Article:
...   Would it be possible to call a meeting of the other parents in the troop, explain the dilemma, and get an idea of how they feel you should proceed?  I also like the idea of a meeting between the girl's parents, her principal, and a neutral person before you let her in the troop.  ...

Um ... I don't think the other parents should be brought into this AT ALL.  That comes scarily close to spreading gossip about this one child and allowing outsiders to be involved in a decision that isn't theirs to make. 

Even the suggestion for a meeting between the girl's parents and principal and a "neutral" person (whatever that might be in this case) would be in all likelihood against the law.  The GS troop is not directly associated with the school or any school function and I can't imagine that anyone from the school (principal, teacher, school psychologist, etc.) would be legally permitted to participate in such a meeting even if they wanted to. 

guihong

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Re: Little girl drama and Girl Scouts.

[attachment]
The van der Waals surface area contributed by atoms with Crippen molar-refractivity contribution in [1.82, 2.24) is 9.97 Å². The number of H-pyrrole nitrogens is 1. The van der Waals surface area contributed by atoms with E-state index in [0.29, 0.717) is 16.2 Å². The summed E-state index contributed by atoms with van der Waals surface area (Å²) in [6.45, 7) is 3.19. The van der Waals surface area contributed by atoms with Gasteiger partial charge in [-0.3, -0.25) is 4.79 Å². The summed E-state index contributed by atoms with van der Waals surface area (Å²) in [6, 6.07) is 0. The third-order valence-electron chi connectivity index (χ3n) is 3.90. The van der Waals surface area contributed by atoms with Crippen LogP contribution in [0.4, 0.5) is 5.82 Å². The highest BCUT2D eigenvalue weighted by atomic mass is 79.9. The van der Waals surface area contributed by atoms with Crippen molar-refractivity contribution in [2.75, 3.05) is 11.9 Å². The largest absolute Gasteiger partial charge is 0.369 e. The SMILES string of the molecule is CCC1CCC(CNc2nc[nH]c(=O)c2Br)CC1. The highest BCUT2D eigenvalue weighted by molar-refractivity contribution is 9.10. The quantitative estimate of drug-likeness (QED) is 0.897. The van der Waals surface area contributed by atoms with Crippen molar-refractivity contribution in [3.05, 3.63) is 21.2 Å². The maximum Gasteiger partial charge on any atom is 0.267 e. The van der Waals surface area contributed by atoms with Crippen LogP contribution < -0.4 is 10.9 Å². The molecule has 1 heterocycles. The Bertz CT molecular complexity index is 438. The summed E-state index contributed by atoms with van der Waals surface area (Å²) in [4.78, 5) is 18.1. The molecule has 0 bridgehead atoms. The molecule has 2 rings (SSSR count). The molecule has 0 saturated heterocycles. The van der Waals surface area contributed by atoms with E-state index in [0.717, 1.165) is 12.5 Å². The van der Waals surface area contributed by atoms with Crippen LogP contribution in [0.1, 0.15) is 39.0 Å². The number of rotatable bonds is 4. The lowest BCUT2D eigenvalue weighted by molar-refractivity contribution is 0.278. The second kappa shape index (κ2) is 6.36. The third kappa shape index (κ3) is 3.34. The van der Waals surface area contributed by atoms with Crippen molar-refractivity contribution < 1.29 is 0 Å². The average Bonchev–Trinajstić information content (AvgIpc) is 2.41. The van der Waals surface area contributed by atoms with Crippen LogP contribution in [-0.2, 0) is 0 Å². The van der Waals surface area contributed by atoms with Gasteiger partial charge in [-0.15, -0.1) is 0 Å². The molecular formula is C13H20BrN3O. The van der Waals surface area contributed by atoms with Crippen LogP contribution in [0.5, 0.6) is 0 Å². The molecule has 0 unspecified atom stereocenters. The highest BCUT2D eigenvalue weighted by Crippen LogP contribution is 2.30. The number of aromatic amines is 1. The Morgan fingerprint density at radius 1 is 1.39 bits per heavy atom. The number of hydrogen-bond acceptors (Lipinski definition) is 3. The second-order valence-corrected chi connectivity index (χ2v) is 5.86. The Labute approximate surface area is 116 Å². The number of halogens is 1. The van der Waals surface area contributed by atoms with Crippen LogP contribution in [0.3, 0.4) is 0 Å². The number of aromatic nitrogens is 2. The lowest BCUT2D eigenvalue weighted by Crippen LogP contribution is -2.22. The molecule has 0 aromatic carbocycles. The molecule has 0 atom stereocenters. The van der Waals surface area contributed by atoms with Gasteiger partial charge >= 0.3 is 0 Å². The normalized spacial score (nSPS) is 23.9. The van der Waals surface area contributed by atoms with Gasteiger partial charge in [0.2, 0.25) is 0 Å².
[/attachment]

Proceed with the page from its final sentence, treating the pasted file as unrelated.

« Reply #78 on: May 26, 2013, 05:30:57 PM »
...   Would it be possible to call a meeting of the other parents in the troop, explain the dilemma, and get an idea of how they feel you should proceed?  I also like the idea of a meeting between the girl's parents, her principal, and a neutral person before you let her in the troop.  ...

Um ... I don't think the other parents should be brought into this AT ALL.  That comes scarily close to spreading gossip about this one child and allowing outsiders to be involved in a decision that isn't theirs to make. 

Even the suggestion for a meeting between the girl's parents and principal and a "neutral" person (whatever that might be in this case) would be in all likelihood against the law.  The GS troop is not directly associated with the school or any school function and I can't imagine that anyone from the school (principal, teacher, school psychologist, etc.) would be legally permitted to participate in such a meeting even if they wanted to.

You're right.  Disregard-bad idea. 

I like the idea of Mom making a troop more and more, if she had the follow-through.  It's still troubling though, how little support the troop leaders seem to get from council.



sammycat

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Re: Little girl drama and Girl Scouts.
« Reply #79 on: May 26, 2013, 06:53:28 PM »